Unfortunately, the last section of the show (hung across the hallway) doesn’t draw out the artistic influences, learnings, or consequences of the moon landing with much clarity. It brings together a broad group of artworks made since the Apollo 11 mission, but doesn’t really tie them into any particular thesis or argument – the moon is their subject, but their motives or lessons are diffuse. Kikuji Kawada and Sharon Harper use the moon itself to provide the light for multiple exposure drawings and dappled fields of tiny spots, Judy Dater and Alexandra Mir sharply reimagine moon landings with women as the protagonists, Vik Muniz and Jojakim Cortis/Adrian Songderegger unpack and conceptually recreate a pair of the famous images, and Penelope Umbrico smartly mines the Internet for thousands of images of the moon. All of these (and other solid inclusions from Cristina de Middel, Sarah Charlesworth, and others) fit the larger framework, but fail to deliver any obvious overarching conclusions about the cultural impact of the moon landing, in either the immediate aftermath or much later.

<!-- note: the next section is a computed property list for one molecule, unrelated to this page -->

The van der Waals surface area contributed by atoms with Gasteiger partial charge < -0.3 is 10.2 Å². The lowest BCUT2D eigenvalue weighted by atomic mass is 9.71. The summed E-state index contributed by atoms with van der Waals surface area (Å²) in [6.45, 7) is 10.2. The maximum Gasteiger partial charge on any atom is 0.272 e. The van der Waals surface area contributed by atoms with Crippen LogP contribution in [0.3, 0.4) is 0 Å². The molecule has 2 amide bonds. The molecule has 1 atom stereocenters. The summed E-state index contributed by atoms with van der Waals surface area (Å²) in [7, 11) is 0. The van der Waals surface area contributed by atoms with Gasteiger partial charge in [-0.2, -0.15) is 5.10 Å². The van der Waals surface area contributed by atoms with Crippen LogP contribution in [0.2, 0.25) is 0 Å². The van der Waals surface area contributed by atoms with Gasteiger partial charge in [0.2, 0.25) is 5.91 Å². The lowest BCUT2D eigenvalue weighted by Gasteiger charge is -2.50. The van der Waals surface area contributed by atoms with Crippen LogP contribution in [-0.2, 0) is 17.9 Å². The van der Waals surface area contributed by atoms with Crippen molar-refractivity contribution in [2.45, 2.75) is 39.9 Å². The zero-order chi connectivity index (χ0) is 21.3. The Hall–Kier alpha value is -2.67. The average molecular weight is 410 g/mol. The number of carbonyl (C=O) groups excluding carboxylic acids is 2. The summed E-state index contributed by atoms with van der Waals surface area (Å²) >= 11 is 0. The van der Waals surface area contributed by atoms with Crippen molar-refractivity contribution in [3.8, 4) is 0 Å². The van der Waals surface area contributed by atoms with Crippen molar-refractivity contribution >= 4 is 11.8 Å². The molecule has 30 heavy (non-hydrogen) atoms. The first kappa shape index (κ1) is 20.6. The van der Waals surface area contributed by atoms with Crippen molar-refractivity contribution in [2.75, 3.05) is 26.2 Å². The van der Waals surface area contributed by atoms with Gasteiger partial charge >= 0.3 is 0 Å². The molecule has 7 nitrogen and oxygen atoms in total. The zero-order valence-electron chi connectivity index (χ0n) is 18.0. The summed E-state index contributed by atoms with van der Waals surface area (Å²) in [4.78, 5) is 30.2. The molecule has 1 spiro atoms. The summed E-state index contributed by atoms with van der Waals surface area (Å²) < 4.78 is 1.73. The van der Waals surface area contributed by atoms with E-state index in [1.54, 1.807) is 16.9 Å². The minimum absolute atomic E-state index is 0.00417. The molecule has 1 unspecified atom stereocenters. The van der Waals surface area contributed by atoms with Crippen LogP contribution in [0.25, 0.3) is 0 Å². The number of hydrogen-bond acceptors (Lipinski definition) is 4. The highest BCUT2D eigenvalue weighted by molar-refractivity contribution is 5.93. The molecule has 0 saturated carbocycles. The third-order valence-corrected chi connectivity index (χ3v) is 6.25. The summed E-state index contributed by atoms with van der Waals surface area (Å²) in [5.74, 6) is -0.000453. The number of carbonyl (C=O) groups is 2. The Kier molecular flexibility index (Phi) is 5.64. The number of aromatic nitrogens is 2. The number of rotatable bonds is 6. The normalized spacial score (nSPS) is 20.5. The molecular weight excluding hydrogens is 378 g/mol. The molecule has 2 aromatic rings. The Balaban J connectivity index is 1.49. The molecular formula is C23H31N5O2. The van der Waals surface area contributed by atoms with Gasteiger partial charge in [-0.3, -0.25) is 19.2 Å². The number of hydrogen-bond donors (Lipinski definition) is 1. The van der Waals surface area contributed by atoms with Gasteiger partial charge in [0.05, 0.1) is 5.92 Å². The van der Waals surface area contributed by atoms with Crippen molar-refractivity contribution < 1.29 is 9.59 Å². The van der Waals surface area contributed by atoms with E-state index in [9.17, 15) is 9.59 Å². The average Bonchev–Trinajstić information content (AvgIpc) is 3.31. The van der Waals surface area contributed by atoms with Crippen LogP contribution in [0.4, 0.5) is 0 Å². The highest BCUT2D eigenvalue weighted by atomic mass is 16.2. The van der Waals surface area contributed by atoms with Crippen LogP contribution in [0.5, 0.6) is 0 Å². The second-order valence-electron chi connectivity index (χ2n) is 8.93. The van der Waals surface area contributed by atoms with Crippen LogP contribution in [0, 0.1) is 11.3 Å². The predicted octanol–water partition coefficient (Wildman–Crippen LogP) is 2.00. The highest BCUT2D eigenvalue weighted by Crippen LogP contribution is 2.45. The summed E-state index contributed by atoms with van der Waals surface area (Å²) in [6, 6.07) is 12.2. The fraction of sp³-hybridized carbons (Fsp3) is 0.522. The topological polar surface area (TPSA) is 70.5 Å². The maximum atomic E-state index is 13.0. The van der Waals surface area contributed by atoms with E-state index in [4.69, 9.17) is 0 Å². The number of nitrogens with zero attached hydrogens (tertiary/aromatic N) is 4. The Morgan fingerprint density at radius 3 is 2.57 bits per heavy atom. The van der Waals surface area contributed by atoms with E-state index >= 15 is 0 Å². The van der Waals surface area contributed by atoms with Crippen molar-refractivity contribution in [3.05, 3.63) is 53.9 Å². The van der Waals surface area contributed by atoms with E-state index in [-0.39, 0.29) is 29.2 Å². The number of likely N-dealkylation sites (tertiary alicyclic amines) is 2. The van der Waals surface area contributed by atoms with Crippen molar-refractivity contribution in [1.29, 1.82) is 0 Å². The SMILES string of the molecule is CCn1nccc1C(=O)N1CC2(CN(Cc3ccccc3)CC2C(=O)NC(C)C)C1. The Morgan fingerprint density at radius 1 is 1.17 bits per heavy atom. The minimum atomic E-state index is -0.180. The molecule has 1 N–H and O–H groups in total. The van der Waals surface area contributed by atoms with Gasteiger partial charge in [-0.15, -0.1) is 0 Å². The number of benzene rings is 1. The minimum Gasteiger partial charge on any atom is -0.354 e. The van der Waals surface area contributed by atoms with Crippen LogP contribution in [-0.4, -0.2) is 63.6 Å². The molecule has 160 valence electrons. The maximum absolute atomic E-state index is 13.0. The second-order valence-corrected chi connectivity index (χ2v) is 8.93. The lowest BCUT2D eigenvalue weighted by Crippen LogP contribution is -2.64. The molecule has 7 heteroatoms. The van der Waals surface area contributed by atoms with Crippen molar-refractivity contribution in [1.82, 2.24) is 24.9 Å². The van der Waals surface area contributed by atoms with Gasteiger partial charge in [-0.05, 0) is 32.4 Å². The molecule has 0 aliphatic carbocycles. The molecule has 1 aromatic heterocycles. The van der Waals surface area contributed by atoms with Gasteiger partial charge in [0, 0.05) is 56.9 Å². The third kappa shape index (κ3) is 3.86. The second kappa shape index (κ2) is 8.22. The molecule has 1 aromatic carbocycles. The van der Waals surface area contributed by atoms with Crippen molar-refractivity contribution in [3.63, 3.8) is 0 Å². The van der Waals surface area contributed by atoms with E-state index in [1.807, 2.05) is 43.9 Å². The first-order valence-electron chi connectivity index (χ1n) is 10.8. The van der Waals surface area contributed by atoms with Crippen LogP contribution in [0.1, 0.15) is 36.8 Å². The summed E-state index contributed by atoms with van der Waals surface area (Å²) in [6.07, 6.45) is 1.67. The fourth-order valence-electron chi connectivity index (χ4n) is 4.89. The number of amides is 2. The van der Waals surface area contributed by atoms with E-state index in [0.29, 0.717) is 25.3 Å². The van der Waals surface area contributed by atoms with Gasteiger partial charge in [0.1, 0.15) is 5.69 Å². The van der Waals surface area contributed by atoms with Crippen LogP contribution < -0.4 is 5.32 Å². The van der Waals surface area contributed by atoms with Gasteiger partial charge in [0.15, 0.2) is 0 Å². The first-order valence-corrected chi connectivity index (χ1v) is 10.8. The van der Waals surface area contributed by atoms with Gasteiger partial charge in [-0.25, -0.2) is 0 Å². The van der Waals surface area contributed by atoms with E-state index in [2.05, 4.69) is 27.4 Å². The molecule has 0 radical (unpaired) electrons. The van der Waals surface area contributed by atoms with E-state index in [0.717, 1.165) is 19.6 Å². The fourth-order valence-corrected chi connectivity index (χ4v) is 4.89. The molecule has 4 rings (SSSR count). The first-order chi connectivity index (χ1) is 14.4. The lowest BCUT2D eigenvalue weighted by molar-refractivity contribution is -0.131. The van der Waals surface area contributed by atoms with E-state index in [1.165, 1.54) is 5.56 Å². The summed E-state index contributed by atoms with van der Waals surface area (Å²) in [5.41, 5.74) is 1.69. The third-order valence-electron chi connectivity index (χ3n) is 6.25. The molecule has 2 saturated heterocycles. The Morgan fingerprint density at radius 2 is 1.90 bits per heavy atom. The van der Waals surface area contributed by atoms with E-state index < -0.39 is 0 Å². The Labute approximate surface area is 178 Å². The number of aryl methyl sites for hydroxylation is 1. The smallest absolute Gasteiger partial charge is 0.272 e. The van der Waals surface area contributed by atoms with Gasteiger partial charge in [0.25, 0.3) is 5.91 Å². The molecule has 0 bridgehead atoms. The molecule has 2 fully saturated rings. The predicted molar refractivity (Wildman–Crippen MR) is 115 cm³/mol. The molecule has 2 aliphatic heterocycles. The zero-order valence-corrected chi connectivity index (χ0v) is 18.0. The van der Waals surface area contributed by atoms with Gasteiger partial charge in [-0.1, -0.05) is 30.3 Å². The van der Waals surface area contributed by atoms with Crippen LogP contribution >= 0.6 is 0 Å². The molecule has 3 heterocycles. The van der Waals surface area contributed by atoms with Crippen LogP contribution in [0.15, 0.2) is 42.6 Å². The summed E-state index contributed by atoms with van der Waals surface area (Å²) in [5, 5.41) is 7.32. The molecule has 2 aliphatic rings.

As an integrated experience, Apollo’s Muse certainly does a commendable job of bringing the 1969 moon landing (and photography’s critical role in that endeavor) back into the public eye. Perhaps the show would have benefited from removing the last contemporary section (or dividing it off into its own separate show, as has been done with some of the Stonewall memorials) and adding in more moon-centric art from the 1950s and 1960s (during the run-up to the landing), which is altogether absent from the narrative. There is much to be savored in this scientific/artistic hybrid show, but the artistic side of the house isn’t as well fleshed out and articulated as it might have been. Luckily, the central inspiration of this moment in history is so powerful, we hardly mind.

Collector’s POV: Since this is a museum exhibit, there are of course no posted prices, and given the large number of artists included, we will dispense with our usual discussion of individual gallery representation arrangements and secondary market histories.

Send this article to a friend

Read more about: NASA, Metropolitan Museum of Art

Leave a comment

Your email address will not be published.

Recent Articles

Yoshi Kametani, I’ll Be Late

Yoshi Kametani, I’ll Be Late

JTF (just the facts): Published in 2024 by Void Publishing (here). Open spine softcover (16,8 x 24 cm), 168 pages, with 106 color photographs. In an edition of 350 copies. ... Read on.

Sign up for our weekly email newsletter